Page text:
Nigerian militants in the southern Delta region have rejected plans announced by President Olusegun Obasanjo to develop their region.
The Movement for the Emancipation of the Niger Delta also renewed its threat to continue oil installation attacks.
It said the offer of thousands more jobs and a new motorway did not address their demands for more local control of oil wealth and demilitarisation.
Mend have kidnapped foreign oil workers and warned them to leave the Delta.
In a statement, Mend said the government was trying to remedy 50 years of injustice with the promise of menial jobs.
"We do not need any further mismanagement of the fast diminishing resources of our land by the award of bogus contracts intended to channel the wealth of the Niger Delta back to the hands of those who have looted ... all these years," it said.
Earlier, Mr Obasanjo told officials from the troubled states that new jobs would be created in the military, police and the state oil company.
Announcing the new jobs and a $1.8bn (£1bn) motorway project, President Obasanjo told state representatives at a council designed to speed development in the region that the meeting was "a wonderful opportunity for a new beginning".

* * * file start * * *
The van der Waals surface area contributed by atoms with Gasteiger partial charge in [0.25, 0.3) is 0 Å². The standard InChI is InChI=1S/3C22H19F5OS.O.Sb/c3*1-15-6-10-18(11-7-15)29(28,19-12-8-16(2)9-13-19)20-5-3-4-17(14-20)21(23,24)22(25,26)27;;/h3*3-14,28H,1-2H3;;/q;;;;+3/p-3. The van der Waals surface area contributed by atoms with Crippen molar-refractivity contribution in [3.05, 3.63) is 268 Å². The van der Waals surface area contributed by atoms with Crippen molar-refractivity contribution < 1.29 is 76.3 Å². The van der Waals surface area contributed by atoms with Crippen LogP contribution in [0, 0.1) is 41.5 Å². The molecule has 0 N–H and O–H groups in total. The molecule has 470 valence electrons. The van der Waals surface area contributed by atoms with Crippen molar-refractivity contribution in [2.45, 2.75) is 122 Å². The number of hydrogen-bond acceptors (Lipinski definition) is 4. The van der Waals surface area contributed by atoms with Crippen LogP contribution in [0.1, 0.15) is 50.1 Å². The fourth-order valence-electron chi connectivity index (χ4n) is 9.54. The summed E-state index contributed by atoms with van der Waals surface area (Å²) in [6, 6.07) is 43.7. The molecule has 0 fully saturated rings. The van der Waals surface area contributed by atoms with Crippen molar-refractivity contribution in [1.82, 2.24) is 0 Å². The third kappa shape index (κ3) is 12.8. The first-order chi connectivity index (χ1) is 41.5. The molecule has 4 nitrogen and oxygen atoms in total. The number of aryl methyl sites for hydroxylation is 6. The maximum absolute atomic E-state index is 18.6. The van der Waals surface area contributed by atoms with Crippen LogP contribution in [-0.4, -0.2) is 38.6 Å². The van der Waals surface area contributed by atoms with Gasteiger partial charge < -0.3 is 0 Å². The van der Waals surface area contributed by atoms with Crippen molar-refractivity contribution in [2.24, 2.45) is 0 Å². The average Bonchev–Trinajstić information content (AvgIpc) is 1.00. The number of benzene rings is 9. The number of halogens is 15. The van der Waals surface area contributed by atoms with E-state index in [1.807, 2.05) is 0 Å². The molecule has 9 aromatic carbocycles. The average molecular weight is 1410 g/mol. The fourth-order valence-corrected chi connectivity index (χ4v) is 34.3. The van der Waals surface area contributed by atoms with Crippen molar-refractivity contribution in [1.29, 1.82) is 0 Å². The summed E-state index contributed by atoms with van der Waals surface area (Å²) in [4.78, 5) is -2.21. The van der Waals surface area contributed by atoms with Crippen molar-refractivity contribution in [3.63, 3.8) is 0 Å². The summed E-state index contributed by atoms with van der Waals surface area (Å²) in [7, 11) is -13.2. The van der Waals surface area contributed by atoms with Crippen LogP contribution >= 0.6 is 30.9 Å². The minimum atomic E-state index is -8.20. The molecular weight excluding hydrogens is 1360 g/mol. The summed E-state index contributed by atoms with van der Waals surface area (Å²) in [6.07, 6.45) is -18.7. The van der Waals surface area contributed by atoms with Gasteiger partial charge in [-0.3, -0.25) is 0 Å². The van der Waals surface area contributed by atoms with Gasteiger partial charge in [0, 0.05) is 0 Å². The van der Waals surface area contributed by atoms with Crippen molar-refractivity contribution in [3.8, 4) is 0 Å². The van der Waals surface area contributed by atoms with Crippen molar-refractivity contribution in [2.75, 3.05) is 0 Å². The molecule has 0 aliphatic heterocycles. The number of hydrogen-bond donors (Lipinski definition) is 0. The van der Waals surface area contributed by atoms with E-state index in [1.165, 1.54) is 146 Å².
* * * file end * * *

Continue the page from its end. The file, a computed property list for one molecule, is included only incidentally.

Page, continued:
A statement from Mend sent to Reuters restated a warning to oil companies operating in the Niger Delta "and more especially workers for such companies, to leave while they can. Our halt in attacks was more of a tactical suspension which has come to its end," it said.
"At a time of our choosing we will resume attacks with greater devastation and no compassion on those who choose to disregard our warnings."
There has been an upsurge of violence in recent months in the Delta, which has led to a cut in Nigerian oil production of 25%.
The attacks have cost Nigeria millions of dollars of lost revenue and helped to drive up world oil prices.
An opposition politician, Gani Fawehinmi, told the BBC the measures were not enough, as 75% of young people in the Niger Delta were without jobs.
He suggested the timing of Mr Obasanjo's initiative was because he wanted a third term in office.
In February, Mend kidnapped nine foreign workers in the region, but later released them all. The group has threatened further attacks on oil industry targets.
The militants, who say they are angered by poverty in the region, are seeking greater local control of the area's oil wealth.
The BBC's Alex Last in Lagos says the militants' grievances were not addressed at the meeting.
Although there have been promises of development in the past, few have become reality, he says.
The real test will be to see if this time the development will reach the communities who are in need, our correspondent says.